DMARC policies

DMARC policies
DMARC

28 July, 2020

DMARC policies

A DMARC policy is included in a DNS record for a given domain enabling the sender to specify if messages are protected by SPF or DKIM. DMARC policy also integrates an email address that can be used for sending compliance reports for non-delivery of emails due to DMARC policy violations. DMARC Policy tells the email receivers like Microsoft, Gmail, Yahoo, and other DMARC Internet Service Providers who adopted DMARC what to do if an email fails the DMARC check.

 

Available DMARC policies

There are three DMARC policies you can choose if an email fails the DMARC checks. You can choose NONE, QUARANTINE, and REJECT.

  • P=NONE

Under this policy, the email receiver does not take any action if emails fail DMARC authentication. Emails are simply sent into the receiver’s inbox while the domain owner gets the information of spoofed emails with the DMARC report data. 

  • P=QUARANTINE

Here, email receivers are instructed to inspect emails that have failed the DMARC authorization. The email is delivered into either junk or spam folder. Although the policy entirely depends upon how the user sets it.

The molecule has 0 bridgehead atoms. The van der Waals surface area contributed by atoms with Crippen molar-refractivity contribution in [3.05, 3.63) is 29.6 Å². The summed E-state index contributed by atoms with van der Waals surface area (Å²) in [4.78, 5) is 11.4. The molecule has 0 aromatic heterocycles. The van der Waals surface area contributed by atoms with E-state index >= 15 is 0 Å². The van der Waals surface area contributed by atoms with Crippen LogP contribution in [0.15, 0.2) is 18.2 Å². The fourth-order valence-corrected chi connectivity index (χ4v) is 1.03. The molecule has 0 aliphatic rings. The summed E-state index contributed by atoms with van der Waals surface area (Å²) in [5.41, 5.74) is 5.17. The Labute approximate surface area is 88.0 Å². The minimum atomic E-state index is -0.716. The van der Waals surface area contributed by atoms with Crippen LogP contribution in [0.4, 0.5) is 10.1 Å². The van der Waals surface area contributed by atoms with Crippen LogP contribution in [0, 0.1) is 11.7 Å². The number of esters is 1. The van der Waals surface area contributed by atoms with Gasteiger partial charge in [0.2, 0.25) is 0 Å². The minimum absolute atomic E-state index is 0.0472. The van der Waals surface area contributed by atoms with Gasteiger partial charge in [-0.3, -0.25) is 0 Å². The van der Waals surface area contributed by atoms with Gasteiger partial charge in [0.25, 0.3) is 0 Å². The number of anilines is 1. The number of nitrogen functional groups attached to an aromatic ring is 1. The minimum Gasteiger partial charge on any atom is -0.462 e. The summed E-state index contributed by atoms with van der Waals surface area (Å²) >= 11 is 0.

• P=REJECT

This policy indicates that all the emails that have failed any of the parameters are rejected and restricted from being sent to the receiver. In any case, if a user wishes to change any policy it might take days to regenerate new policies.  

 

Parts of a DMARC policy

Each part of the policy is defined as follows:

 

  • dmarc: identifies the TXT record as a DMARC policy.
    • v=DMARC1 indicates the version of DMARC used.
  • p=quarantine: is the policy action.
    • none: Do nothing/reporting only
    • quarantine: Treat the mail as spam
    • reject: Refuse mail that fails DKIM and SPF
  • rua= identifies the destination for the aggregate reports.
  • pct=100 specifies how much traffic should be subject to policy validation.

 

 

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